generally regarded as the most mystical; the bird may also represent the grace of the Holy Spirit.”3 A book of hours is “a compendium of prayers and devotions that became the most popular devotional book of the later Middle Ages. The name comes from their central and essential text, the Hours of the Virgin—more properly, the parvum officium beatae Virginis Mariae (little office of the Blessed Virgin Mary)—which consists of certain psalms, lessons, hymns, responses, prayers, and antiphons. It is called an “Hours” (Horae) because it provides texts to be recited and sung at each of the eight periods, or “hours,” of the liturgical day: matins, laud, prime, terce, sext, none, vespers, and compline…Books of hours are one of the most common of all types of surviving manuscripts of the late Middle Ages. The number, design, and quality of the illuminations in a book of hours varied greatly according to the needs, whims, wealth, and taste of the person who commissioned it…Standard sets of illustrations evolved in the fourteenth and fifteenth centuries, serving to mark the divisions of the text and to aid devotion. Scripture texts illustrated with miniatures, along with legends of the saints, served as a kind of brief sermon with accompanying visual aids.”4 In the Flemish Book of Hours belonging to the Loras College Rare Books collection, the reader can view the scene described in Ezekiel and Revelations, also known as “Majestas Domini,” or God in Majesty, is depicted.5 God is enthroned and surrounded by the four creatures, symbolizing the four evangelists. However, a minority of art historians believe that it is Christ enthroned in majesty flanked by the four creatures, because it was His life and works that they documented in each of their Gospel accounts.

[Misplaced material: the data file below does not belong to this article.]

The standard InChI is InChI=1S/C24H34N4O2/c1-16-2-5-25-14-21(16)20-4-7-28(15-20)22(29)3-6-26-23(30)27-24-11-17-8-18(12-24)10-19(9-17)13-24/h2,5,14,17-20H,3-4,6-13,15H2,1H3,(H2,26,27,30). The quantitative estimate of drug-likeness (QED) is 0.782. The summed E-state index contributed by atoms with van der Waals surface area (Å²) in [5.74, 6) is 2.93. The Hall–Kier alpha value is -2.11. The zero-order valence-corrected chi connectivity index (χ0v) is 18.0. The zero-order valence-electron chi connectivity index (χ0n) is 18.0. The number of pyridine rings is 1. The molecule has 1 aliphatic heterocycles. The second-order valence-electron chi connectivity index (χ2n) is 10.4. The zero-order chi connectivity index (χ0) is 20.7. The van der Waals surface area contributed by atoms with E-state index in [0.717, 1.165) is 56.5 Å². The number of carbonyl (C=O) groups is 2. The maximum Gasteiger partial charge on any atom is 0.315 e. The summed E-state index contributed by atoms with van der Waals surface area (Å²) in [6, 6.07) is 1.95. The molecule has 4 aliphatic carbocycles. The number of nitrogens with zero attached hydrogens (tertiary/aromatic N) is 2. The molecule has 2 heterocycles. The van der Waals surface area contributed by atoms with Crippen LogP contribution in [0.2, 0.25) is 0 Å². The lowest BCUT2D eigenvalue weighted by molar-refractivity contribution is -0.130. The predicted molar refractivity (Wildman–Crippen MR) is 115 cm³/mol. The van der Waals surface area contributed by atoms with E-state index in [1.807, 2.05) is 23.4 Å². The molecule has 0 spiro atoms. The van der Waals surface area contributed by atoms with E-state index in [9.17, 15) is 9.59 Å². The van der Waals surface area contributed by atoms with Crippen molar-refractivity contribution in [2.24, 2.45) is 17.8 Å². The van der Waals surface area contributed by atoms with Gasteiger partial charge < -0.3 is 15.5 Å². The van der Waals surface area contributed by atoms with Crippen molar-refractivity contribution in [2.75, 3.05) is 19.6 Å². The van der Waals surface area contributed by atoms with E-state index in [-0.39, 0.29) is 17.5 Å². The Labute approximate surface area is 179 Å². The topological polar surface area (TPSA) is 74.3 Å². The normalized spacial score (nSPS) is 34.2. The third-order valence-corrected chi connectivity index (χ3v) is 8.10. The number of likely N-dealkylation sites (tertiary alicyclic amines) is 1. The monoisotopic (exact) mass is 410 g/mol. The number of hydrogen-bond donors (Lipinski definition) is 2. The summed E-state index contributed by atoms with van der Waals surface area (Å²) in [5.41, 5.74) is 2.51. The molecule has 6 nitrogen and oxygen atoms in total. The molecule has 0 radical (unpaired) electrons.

“Evangelists,” The Dictionary of Symbols in Western Art, Sarah Carr-Gomm, Ed. New York: Facts on File, Inc., 1995. 4 “Book of Hours,” The Dictionary of the Middle Ages. 5 “Evangelist Symbols,” The Dictionary of the Middle Ages.